Articles | Volume 1, issue 2
Wind Energ. Sci., 1, 271–296, 2016
Wind Energ. Sci., 1, 271–296, 2016

Research article 30 Nov 2016

Research article | 30 Nov 2016

Modal dynamics of structures with bladed isotropic rotors and its complexity for two-bladed rotors

Morten Hartvig Hansen Morten Hartvig Hansen
  • Dept. of Wind Energy, Technical University of Denmark, Frederiksborgvej 399, 4000 Roskilde, Denmark

Abstract. The modal dynamics of structures with bladed isotropic rotors is analyzed using Hill's method. First, analytical derivation of the periodic system matrix shows that isotropic rotors with more than two blades can be represented by an exact Fourier series with 3/rev (three per rotor revolution) as the highest order. For two-bladed rotors, the inverse mass matrix has an infinite Fourier series with harmonic components of decreasing norm; thus, the system matrix can be approximated by a truncated Fourier series of predictable accuracy. Second, a novel method for automatically identifying the principal solutions of Hill's eigenvalue problem is introduced. The corresponding periodic eigenvectors can be used to compute symmetric and antisymmetric components of the two-bladed rotor motion, as well as the additional forward and backward whirling components for rotors with more than two blades. To illustrate the use of these generic methods, a simple wind turbine model is set up with three degrees of freedom for each blade and seven degrees of freedom for the nacelle and drivetrain. First, the model parameters are tuned such that the low-order modal dynamics of a three-bladed 10 MW turbine from previous studies is recaptured. Second, one blade is removed, leading to larger and higher harmonic terms in the system matrix. These harmonic terms lead to modal couplings for the two-bladed turbine that do not exist for the three-bladed turbine. A single mode of a two-bladed turbine will also have several resonance frequencies in both the ground-fixed and rotating frames of reference, which complicates the interpretation of simulated or measured turbine responses.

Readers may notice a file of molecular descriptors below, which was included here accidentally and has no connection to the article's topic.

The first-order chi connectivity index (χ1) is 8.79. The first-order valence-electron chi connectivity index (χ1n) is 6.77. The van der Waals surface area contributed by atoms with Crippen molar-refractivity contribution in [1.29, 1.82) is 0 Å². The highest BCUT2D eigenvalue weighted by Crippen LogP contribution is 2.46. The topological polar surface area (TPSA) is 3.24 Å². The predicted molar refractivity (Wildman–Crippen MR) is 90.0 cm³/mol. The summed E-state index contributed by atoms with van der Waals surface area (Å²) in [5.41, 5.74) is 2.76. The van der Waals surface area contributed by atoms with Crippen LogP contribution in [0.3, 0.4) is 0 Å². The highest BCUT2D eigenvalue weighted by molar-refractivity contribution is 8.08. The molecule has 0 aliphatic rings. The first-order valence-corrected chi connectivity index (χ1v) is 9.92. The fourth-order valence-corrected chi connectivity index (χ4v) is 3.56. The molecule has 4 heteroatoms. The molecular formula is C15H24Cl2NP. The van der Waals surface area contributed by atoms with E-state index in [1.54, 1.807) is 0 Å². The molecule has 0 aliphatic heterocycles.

Short summary
The modal dynamics of wind turbines are the fingerprints of their responses under the stochastic excitation from the wind field. Commercial wind turbines have typically three-bladed rotors, and their modal dynamics are well understood. Two-bladed turbines are still commercially less successful, and this work also shows that their modal dynamics are significantly more complex than that of turbines with three or more blades.